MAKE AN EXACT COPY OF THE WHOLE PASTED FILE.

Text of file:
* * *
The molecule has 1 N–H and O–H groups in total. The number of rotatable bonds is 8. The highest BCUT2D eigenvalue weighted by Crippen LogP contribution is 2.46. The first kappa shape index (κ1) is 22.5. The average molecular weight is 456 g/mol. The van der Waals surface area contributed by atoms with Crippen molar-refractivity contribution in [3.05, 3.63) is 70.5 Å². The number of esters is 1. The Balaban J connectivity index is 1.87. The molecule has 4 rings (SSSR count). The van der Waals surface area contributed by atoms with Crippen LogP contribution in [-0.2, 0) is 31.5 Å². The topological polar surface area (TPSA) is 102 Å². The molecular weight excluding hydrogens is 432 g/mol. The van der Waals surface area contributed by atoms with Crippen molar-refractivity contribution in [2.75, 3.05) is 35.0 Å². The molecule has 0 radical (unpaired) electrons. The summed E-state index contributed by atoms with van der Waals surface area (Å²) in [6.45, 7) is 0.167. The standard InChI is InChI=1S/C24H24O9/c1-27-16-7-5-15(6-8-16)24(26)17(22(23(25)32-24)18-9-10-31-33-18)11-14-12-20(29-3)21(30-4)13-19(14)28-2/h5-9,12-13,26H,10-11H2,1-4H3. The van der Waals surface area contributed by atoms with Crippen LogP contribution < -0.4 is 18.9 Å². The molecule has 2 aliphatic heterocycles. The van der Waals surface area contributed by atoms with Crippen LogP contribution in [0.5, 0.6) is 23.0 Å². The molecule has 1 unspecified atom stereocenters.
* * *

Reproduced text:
The molecule has 1 N–H and O–H groups in total. The number of rotatable bonds is 8. The highest BCUT2D eigenvalue weighted by Crippen LogP contribution is 2.46. The first kappa shape index (κ1) is 22.5. The average molecular weight is 456 g/mol. The van der Waals surface area contributed by atoms with Crippen molar-refractivity contribution in [3.05, 3.63) is 70.5 Å². The number of esters is 1. The Balaban J connectivity index is 1.87. The molecule has 4 rings (SSSR count). The van der Waals surface area contributed by atoms with Crippen LogP contribution in [-0.2, 0) is 31.5 Å². The topological polar surface area (TPSA) is 102 Å². The molecular weight excluding hydrogens is 432 g/mol. The van der Waals surface area contributed by atoms with Crippen molar-refractivity contribution in [2.75, 3.05) is 35.0 Å². The molecule has 0 radical (unpaired) electrons. The summed E-state index contributed by atoms with van der Waals surface area (Å²) in [6.45, 7) is 0.167. The standard InChI is InChI=1S/C24H24O9/c1-27-16-7-5-15(6-8-16)24(26)17(22(23(25)32-24)18-9-10-31-33-18)11-14-12-20(29-3)21(30-4)13-19(14)28-2/h5-9,12-13,26H,10-11H2,1-4H3. The van der Waals surface area contributed by atoms with Crippen LogP contribution < -0.4 is 18.9 Å². The molecule has 2 aliphatic heterocycles. The van der Waals surface area contributed by atoms with Crippen LogP contribution in [0.5, 0.6) is 23.0 Å². The molecule has 1 unspecified atom stereocenters.